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As to whether she would expand the menu to include other dishes from Sarawak, such as manok pansoh (chicken cooked in bamboo) or umai (sliced fish or prawn stewed in lime juice, chilli and onions), Rahina said it would depend on their customers’ response and the supply situation.

“And also, the cost. For example, if you buy 200g of laksa paste in the Klang Valley, it’s RM7.90 (US$1.90), but in Sarawak, you can buy a 500g packet for RM9. 

“Terubuk masin is also hard to come by. I tried getting terubuk here, the price can range between RM10 and RM20 a fish. And it’s from Thailand," she said, adding that three fish cost RM10 in Kuching.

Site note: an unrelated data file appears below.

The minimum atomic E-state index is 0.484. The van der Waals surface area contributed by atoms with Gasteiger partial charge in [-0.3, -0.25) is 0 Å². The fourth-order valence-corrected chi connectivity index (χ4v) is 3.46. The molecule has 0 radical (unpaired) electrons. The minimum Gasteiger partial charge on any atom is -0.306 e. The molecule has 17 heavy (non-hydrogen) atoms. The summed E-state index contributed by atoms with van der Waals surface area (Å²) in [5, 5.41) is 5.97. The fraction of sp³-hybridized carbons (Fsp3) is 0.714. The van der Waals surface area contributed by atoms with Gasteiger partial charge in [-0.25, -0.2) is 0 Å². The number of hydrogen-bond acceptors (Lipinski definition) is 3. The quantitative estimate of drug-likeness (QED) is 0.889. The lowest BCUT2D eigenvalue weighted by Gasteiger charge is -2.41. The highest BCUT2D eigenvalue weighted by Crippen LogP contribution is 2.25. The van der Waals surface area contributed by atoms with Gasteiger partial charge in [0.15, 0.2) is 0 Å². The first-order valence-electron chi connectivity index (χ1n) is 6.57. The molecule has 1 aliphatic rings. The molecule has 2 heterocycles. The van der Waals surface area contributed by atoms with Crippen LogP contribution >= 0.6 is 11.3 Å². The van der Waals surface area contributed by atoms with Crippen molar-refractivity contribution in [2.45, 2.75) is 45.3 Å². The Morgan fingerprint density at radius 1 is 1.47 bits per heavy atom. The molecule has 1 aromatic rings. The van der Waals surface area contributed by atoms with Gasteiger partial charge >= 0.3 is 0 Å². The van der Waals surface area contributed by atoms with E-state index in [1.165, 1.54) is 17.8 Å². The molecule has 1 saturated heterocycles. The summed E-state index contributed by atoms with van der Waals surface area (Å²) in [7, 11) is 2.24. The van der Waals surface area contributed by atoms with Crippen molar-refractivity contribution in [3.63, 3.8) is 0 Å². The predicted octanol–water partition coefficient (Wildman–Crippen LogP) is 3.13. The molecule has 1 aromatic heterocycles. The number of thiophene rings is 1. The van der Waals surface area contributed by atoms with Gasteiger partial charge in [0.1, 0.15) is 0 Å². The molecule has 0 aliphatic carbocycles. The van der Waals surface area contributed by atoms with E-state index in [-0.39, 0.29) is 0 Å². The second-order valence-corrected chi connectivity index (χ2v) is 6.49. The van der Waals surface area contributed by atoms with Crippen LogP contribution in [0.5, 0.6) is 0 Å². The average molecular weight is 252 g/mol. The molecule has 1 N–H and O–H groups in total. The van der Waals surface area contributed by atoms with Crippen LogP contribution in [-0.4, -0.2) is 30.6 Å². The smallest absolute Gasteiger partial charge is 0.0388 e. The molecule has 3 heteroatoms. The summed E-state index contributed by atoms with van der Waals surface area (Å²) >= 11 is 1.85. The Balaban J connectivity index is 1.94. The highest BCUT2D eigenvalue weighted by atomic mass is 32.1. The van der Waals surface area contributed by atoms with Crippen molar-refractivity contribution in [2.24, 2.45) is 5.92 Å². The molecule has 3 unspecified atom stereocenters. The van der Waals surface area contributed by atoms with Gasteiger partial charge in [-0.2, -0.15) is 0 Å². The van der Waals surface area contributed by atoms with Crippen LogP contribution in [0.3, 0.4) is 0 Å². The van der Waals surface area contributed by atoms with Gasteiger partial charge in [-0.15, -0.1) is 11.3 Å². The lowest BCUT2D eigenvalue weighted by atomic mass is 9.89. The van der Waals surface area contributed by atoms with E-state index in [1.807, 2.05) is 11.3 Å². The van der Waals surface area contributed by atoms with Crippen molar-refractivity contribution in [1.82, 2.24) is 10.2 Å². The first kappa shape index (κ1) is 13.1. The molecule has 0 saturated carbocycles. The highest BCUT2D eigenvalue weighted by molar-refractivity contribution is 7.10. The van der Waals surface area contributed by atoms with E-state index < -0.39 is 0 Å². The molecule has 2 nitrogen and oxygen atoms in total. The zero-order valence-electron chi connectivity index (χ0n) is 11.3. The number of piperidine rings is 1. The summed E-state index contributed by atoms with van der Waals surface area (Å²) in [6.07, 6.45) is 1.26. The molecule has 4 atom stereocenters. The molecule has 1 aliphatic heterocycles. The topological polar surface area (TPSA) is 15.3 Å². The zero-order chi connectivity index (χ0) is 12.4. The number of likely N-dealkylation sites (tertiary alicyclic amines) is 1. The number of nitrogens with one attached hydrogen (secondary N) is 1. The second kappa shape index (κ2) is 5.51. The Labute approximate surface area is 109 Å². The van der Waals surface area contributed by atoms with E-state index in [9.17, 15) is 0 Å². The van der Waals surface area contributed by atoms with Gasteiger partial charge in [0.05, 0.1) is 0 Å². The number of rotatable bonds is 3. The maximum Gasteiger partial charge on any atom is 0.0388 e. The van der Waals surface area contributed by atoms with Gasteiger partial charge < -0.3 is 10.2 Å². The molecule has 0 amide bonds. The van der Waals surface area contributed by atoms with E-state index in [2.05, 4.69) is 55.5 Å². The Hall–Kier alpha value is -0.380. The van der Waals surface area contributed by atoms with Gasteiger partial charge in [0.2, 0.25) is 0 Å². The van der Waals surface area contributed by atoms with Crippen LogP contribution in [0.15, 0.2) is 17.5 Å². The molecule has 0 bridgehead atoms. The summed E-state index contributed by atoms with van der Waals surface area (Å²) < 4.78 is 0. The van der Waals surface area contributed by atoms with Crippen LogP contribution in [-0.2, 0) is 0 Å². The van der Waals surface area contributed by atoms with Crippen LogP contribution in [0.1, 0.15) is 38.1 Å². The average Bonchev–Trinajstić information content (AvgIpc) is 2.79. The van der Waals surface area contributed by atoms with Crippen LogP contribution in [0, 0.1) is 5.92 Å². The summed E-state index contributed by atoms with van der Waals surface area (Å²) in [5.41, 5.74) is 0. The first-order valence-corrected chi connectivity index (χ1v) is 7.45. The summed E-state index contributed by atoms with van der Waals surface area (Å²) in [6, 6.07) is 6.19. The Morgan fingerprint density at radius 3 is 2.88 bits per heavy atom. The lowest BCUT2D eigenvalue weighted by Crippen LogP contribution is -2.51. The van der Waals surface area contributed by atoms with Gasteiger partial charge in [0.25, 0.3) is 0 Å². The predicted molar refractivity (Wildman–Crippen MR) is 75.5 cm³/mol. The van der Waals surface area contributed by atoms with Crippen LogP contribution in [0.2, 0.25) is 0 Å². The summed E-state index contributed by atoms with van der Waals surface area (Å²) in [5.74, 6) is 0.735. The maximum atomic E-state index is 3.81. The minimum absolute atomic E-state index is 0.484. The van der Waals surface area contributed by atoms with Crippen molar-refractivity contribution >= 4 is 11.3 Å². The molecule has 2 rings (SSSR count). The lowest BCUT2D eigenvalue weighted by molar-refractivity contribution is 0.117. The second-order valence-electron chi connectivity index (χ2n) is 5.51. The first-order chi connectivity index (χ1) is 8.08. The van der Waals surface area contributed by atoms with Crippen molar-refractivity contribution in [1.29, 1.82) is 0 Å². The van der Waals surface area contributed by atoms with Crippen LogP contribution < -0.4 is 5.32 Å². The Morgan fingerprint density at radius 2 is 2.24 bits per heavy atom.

News about the cafe, which opened back in August this year, has been spreading through Sarawakians and the larger East Malaysian community living in the Klang Valley. (Photo: Vincent Tan)

Still, Rahina is eager to share other native dishes with her customers. 

She sells bubur pedas, which is actually a spicy vegetable dish and not a rice porridge, on Saturdays, and kacang ma, a broth made with a local wort, when there is demand.

Mazlan said they might include some items which were dropped when they first started the cafe.

“But for now, it's alright, we're kept busy. Some days we make more sales and some days less, so we still break even," he said. 

Read this story in Bahasa Melayu here.​​​​​​​

Source: CNA/vt